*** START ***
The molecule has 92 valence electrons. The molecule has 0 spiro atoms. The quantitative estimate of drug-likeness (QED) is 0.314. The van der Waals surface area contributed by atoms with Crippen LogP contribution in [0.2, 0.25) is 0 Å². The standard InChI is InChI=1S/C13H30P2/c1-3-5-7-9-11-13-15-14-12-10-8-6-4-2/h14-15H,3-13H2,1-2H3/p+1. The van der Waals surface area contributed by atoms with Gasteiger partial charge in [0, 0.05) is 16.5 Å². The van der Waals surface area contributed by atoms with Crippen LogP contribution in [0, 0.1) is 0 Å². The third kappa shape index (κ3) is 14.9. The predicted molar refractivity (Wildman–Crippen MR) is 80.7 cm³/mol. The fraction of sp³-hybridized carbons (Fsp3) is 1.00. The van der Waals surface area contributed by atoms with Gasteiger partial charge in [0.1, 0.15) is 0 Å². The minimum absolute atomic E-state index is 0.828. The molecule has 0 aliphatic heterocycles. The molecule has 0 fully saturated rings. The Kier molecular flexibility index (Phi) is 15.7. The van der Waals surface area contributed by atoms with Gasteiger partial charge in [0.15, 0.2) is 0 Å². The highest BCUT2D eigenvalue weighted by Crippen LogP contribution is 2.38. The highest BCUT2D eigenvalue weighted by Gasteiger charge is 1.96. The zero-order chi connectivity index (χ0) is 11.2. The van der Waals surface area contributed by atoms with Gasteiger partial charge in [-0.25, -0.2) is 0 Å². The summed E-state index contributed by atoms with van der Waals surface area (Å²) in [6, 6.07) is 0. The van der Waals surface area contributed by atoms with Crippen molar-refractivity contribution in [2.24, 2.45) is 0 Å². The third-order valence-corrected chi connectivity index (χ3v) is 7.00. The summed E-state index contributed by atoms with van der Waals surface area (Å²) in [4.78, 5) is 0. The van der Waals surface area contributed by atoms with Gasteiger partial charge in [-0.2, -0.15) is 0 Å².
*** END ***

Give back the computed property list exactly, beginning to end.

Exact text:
The molecule has 92 valence electrons. The molecule has 0 spiro atoms. The quantitative estimate of drug-likeness (QED) is 0.314. The van der Waals surface area contributed by atoms with Crippen LogP contribution in [0.2, 0.25) is 0 Å². The standard InChI is InChI=1S/C13H30P2/c1-3-5-7-9-11-13-15-14-12-10-8-6-4-2/h14-15H,3-13H2,1-2H3/p+1. The van der Waals surface area contributed by atoms with Gasteiger partial charge in [0, 0.05) is 16.5 Å². The van der Waals surface area contributed by atoms with Crippen LogP contribution in [0, 0.1) is 0 Å². The third kappa shape index (κ3) is 14.9. The predicted molar refractivity (Wildman–Crippen MR) is 80.7 cm³/mol. The fraction of sp³-hybridized carbons (Fsp3) is 1.00. The van der Waals surface area contributed by atoms with Gasteiger partial charge in [0.1, 0.15) is 0 Å². The minimum absolute atomic E-state index is 0.828. The molecule has 0 aliphatic heterocycles. The molecule has 0 fully saturated rings. The Kier molecular flexibility index (Phi) is 15.7. The van der Waals surface area contributed by atoms with Gasteiger partial charge in [0.15, 0.2) is 0 Å². The highest BCUT2D eigenvalue weighted by Crippen LogP contribution is 2.38. The highest BCUT2D eigenvalue weighted by Gasteiger charge is 1.96. The zero-order chi connectivity index (χ0) is 11.2. The van der Waals surface area contributed by atoms with Gasteiger partial charge in [-0.25, -0.2) is 0 Å². The summed E-state index contributed by atoms with van der Waals surface area (Å²) in [6, 6.07) is 0. The van der Waals surface area contributed by atoms with Crippen molar-refractivity contribution in [2.24, 2.45) is 0 Å². The third-order valence-corrected chi connectivity index (χ3v) is 7.00. The summed E-state index contributed by atoms with van der Waals surface area (Å²) in [4.78, 5) is 0. The van der Waals surface area contributed by atoms with Gasteiger partial charge in [-0.2, -0.15) is 0 Å².